You need to learn how to meditate if you want to live a stress-free life. An effective stress management program includes stretching, progressive deep relaxation, breathing, meditation, and visualization. We’ll deal here with meditation.
Remember a time when you were totally absorbed in what you were doing. Hours may have passed, yet it seemed like only a moment. Remember what a good feeling it was to be completely absorbed in the moment – how acute your perceptions were, how clear your thinking was, and how alive you felt. This is meditation.
Meditation is simply focusing your awareness on something. It can be anything – your breathing, a part of your body, a sound, an activity. Meditation can produce a state of profound relaxation – but it is much more than this.
Whenever any form of energy is concentrated and focused, its power increases. Almost everyone has used a magnifying glass to focus the sun’s rays on a piece of paper, burning a hole in it. A laser is nothing more than focused light – it is the same type of energy emitted by a light bulb, but because it is focused and coherent, it has the power to burn through steel. The same may be true of the mind, which is also a form of energy.
As with all energy, it seems that awareness may be concentrated and focused. Mind affects body When you are angry or afraid, you are meditating – concentrating your awareness very well – but you are meditating on your anger and fear. Since you are concentrating so well, your mind has a profound effect on your body – but it may be a harmful one.
When you are angry, worried or afraid, your blood pressure and heart rate may increase dramatically, your arteries are more likely to go into spasm, and your platelets tend to clump together and clog up your blood vessels. Fortunately, there is a bright side to this.
The mind may also have a direct positive effect on the body. If you know how to meditate properly, you can direct your awareness away from harmful meditations and toward beneficial ones. Therefore, the question is not, “Should I learn how to meditate?” – because you are already doing so – but rather, “How can I meditate in a healthy way?”
The physiological effects of the profound relaxation produced by meditation are beneficial to people with coronary heart disease. Regular meditation can reduce blood pressure significantly in many people with hypertension. Meditation quickly reduces heart rate and the oxygen requirements of the body by 10 to 20 percent.
Here’s how to begin meditation:
1. It is easiest to meditate when your body is relaxed. So, one of the best times to meditate is after finishing stretching, progressive deep relaxation and breathing techniques. If you do not have time, to do all of these, a few minutes of complete deep breathing will allow you to begin your meditation more easily.
2. Find a quiet place where you will not be interrupted.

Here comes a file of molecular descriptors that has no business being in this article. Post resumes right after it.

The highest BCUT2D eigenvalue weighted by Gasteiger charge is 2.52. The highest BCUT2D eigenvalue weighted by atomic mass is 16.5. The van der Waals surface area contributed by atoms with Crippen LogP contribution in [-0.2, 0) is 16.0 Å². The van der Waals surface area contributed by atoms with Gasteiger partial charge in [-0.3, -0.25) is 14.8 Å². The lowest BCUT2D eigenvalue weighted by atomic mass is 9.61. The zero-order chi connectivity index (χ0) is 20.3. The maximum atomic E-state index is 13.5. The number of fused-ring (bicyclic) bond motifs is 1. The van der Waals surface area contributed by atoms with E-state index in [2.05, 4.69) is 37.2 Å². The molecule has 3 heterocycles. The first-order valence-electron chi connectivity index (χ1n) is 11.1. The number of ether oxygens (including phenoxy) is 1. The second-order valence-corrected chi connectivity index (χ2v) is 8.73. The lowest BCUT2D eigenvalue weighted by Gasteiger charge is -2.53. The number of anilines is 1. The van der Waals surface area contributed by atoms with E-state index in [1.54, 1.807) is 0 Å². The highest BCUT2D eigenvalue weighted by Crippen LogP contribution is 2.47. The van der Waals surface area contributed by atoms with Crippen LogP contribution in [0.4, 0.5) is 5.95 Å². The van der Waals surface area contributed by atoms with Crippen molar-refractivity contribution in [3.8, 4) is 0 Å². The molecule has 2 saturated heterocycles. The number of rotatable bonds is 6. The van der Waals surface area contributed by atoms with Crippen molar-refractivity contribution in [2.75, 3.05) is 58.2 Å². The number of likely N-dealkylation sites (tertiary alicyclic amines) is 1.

3. Wait a few hours after eating.
4. It is best to keep your eyes closed.
5. Meditate for only as long as you feel comfortable doing so.
Forcing yourself to meditate can agitate your mind even further. Imagine your mind as if it were a bright but mischievous student. As a good teacher, you want to be firm, while maintaining a relaxed sense of humor – knowing when to let the reins out and when to pull them in.
Most meditative traditions recommend sitting in meditation at least twice per day, usually once in the morning and again in the evening, and usually for at least 20 minutes per session. This is fine, but it is best to decide for yourself how much you wish to meditate during each day.
In general, the more time you are able to spend in meditation without straining, the greater will be the benefits that you experience. When you are extremely busy, it may be tempting to postpone meditating, but it is at these times when meditation is likely to be of most benefit. There is almost always time during the day to meditate for a few minutes.
6. When your attention wanders, simply bring it back. This will happen over and over again, so do not get discouraged – it is part of the meditative process.
7. It is best to meditate when you sit with your back straight but not stiff.
8. It is best to remain as still as possible while you are meditating. You may find that this is not very easy to do at first. Just as your mind tends to wander during meditation, your body tends to become restless. If you can, try to ignore these distractions and continue meditating. If you are unable to do this, take a moment to do whatever you may need – change your position slightly, scratch where you itch, and so on – and resume meditating.
How to meditate
The easiest form of meditation is also one of the most powerful. It is based on bringing your awareness to your breathing. Sit in a quiet place, in a comfortable position, with your eyes closed, and your back straight but not stiff.
Without trying to control your breathing, simply become aware of it. Feel the air as it comes in and out of your nose. When your mind wanders, and you find yourself thinking about something else, gently but firmly bring your awareness back to just observing your breathing. To aid in your concentration, you may find that it is helpful to focus your eyes, even though they are closed, on a point in the center of your forehead just above the bridge of your nose.
Also, you may find it helpful to imagine that you are inhaling not only air, but also light. Now you are meditating.